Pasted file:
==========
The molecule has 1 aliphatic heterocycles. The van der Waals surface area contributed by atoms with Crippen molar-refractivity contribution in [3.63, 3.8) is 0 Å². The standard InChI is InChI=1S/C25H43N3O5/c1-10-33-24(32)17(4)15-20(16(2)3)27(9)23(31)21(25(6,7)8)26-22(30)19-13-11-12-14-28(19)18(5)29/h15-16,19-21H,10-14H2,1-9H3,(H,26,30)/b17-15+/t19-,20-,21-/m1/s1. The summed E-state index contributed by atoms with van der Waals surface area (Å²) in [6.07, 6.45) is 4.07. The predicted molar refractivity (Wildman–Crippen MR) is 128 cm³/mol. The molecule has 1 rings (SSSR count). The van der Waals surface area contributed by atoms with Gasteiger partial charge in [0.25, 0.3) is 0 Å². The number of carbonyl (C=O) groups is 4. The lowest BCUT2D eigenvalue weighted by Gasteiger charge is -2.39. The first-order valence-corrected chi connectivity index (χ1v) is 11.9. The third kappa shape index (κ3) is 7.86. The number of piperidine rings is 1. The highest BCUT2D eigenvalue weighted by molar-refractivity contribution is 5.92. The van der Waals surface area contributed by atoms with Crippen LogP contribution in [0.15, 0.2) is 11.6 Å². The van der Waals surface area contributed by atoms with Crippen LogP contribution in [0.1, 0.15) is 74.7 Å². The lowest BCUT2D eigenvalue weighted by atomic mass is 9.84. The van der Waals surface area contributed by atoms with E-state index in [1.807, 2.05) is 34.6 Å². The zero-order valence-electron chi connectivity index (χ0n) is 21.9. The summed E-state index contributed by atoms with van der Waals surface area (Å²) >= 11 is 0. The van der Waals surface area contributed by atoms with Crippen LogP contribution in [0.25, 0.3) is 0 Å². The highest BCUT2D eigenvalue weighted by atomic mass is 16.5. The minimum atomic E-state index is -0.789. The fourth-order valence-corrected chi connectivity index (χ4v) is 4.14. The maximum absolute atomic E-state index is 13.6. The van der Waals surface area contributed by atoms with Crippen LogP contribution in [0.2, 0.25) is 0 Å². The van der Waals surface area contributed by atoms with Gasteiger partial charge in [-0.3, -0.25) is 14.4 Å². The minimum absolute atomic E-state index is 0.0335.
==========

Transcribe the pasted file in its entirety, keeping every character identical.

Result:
The molecule has 1 aliphatic heterocycles. The van der Waals surface area contributed by atoms with Crippen molar-refractivity contribution in [3.63, 3.8) is 0 Å². The standard InChI is InChI=1S/C25H43N3O5/c1-10-33-24(32)17(4)15-20(16(2)3)27(9)23(31)21(25(6,7)8)26-22(30)19-13-11-12-14-28(19)18(5)29/h15-16,19-21H,10-14H2,1-9H3,(H,26,30)/b17-15+/t19-,20-,21-/m1/s1. The summed E-state index contributed by atoms with van der Waals surface area (Å²) in [6.07, 6.45) is 4.07. The predicted molar refractivity (Wildman–Crippen MR) is 128 cm³/mol. The molecule has 1 rings (SSSR count). The van der Waals surface area contributed by atoms with Gasteiger partial charge in [0.25, 0.3) is 0 Å². The number of carbonyl (C=O) groups is 4. The lowest BCUT2D eigenvalue weighted by Gasteiger charge is -2.39. The first-order valence-corrected chi connectivity index (χ1v) is 11.9. The third kappa shape index (κ3) is 7.86. The number of piperidine rings is 1. The highest BCUT2D eigenvalue weighted by molar-refractivity contribution is 5.92. The van der Waals surface area contributed by atoms with Crippen LogP contribution in [0.15, 0.2) is 11.6 Å². The van der Waals surface area contributed by atoms with Crippen LogP contribution in [0.1, 0.15) is 74.7 Å². The lowest BCUT2D eigenvalue weighted by atomic mass is 9.84. The van der Waals surface area contributed by atoms with E-state index in [1.807, 2.05) is 34.6 Å². The zero-order valence-electron chi connectivity index (χ0n) is 21.9. The summed E-state index contributed by atoms with van der Waals surface area (Å²) >= 11 is 0. The van der Waals surface area contributed by atoms with Crippen LogP contribution in [0.25, 0.3) is 0 Å². The highest BCUT2D eigenvalue weighted by atomic mass is 16.5. The minimum atomic E-state index is -0.789. The fourth-order valence-corrected chi connectivity index (χ4v) is 4.14. The maximum absolute atomic E-state index is 13.6. The van der Waals surface area contributed by atoms with Crippen LogP contribution in [0.2, 0.25) is 0 Å². The van der Waals surface area contributed by atoms with Gasteiger partial charge in [-0.3, -0.25) is 14.4 Å². The minimum absolute atomic E-state index is 0.0335.